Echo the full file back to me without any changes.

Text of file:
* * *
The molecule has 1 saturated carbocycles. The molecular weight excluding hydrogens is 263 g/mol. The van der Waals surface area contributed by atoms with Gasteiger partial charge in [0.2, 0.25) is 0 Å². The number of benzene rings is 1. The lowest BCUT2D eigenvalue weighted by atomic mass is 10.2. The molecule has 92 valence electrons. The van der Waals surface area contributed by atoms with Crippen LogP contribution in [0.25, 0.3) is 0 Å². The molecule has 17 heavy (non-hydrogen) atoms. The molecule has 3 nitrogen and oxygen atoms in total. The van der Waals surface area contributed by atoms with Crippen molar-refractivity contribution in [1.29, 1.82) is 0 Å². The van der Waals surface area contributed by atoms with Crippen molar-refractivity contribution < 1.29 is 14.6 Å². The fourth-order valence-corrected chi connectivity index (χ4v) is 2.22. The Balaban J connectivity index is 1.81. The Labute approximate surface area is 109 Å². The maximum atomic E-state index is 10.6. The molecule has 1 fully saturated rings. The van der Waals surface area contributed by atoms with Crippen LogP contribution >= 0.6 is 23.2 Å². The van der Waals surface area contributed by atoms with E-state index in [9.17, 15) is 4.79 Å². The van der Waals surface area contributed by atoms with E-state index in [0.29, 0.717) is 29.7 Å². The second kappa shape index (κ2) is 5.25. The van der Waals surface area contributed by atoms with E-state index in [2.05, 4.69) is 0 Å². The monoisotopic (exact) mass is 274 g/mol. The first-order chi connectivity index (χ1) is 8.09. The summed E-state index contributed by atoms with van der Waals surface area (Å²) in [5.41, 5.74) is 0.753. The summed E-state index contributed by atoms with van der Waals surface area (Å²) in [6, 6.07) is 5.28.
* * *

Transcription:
The molecule has 1 saturated carbocycles. The molecular weight excluding hydrogens is 263 g/mol. The van der Waals surface area contributed by atoms with Gasteiger partial charge in [0.2, 0.25) is 0 Å². The number of benzene rings is 1. The lowest BCUT2D eigenvalue weighted by atomic mass is 10.2. The molecule has 92 valence electrons. The van der Waals surface area contributed by atoms with Crippen LogP contribution in [0.25, 0.3) is 0 Å². The molecule has 17 heavy (non-hydrogen) atoms. The molecule has 3 nitrogen and oxygen atoms in total. The van der Waals surface area contributed by atoms with Crippen molar-refractivity contribution in [1.29, 1.82) is 0 Å². The van der Waals surface area contributed by atoms with Crippen molar-refractivity contribution < 1.29 is 14.6 Å². The fourth-order valence-corrected chi connectivity index (χ4v) is 2.22. The Balaban J connectivity index is 1.81. The Labute approximate surface area is 109 Å². The maximum atomic E-state index is 10.6. The molecule has 1 fully saturated rings. The van der Waals surface area contributed by atoms with Crippen LogP contribution >= 0.6 is 23.2 Å². The van der Waals surface area contributed by atoms with E-state index in [9.17, 15) is 4.79 Å². The van der Waals surface area contributed by atoms with E-state index in [0.29, 0.717) is 29.7 Å². The second kappa shape index (κ2) is 5.25. The van der Waals surface area contributed by atoms with E-state index in [2.05, 4.69) is 0 Å². The monoisotopic (exact) mass is 274 g/mol. The first-order chi connectivity index (χ1) is 8.09. The summed E-state index contributed by atoms with van der Waals surface area (Å²) in [5.41, 5.74) is 0.753. The summed E-state index contributed by atoms with van der Waals surface area (Å²) in [6, 6.07) is 5.28.